Excerpt from fund manager John Hussman’s weekly essay on the US market:
Financial markets have a particular way of issuing a tornado warning: deteriorating quality of market action across a wide range of market internals. We can observe it through the “heavy” price/volume behavior of recent months, through flagging breadth (advances versus declines), through the poor behavior of interest sensitive securities, and through measures of internal turbulence (industry divergences, large numbers of both new highs and new lows, abrupt flips from new highs dominating to new lows dominating), among others.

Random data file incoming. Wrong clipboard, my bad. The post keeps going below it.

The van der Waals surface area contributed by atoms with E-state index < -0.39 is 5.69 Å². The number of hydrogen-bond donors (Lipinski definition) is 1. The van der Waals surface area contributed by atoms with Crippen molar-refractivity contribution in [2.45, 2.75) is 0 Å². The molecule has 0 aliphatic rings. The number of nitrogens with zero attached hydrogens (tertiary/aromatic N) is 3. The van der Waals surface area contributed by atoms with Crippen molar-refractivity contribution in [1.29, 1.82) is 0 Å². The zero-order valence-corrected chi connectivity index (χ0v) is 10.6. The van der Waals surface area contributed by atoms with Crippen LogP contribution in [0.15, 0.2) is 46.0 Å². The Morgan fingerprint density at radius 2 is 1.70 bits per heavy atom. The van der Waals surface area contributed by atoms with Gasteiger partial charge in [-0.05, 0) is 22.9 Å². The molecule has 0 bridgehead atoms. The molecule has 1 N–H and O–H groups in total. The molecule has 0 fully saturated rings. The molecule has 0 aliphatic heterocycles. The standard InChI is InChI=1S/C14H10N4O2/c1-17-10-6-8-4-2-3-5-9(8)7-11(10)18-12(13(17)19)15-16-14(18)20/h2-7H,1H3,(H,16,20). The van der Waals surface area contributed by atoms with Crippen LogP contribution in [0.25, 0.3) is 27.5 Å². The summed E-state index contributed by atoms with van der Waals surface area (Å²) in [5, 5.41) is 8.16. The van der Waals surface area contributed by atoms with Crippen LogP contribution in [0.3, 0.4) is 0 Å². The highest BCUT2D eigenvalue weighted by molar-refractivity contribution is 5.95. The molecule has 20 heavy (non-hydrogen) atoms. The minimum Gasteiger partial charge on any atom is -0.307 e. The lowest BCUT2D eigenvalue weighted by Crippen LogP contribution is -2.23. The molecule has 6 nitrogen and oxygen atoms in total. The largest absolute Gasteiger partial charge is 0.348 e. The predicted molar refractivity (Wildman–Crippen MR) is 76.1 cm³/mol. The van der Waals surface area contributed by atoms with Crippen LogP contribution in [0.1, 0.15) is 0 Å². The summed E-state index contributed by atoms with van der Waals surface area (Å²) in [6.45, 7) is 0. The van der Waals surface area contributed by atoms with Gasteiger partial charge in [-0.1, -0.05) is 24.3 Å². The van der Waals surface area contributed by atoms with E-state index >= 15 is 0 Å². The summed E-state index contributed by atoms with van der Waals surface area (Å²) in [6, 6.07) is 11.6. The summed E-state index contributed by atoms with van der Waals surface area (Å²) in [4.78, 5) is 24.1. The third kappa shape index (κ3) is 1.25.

And not surprisingly, financial tornados are more likely to strike when such tornado warnings are in effect. When our measures of market action have been unfavorable, as they are now, the stock market has generally followed with unsatisfactory returns, particularly when valuations are also high. Indeed, virtually every significant market crash or panic of note has occurred when market conditions were already characterized by rich valuations and unfavorable internal market action. It's also interesting that the news following periods of unfavorable market action also tends to be broadly unfavorable. Markets are forward looking.
In short, until we observe an improvement in the quality of internal market action (which we don't observe here) we shouldn't be surprised to see news – economic as well as political – having a generally negative tone.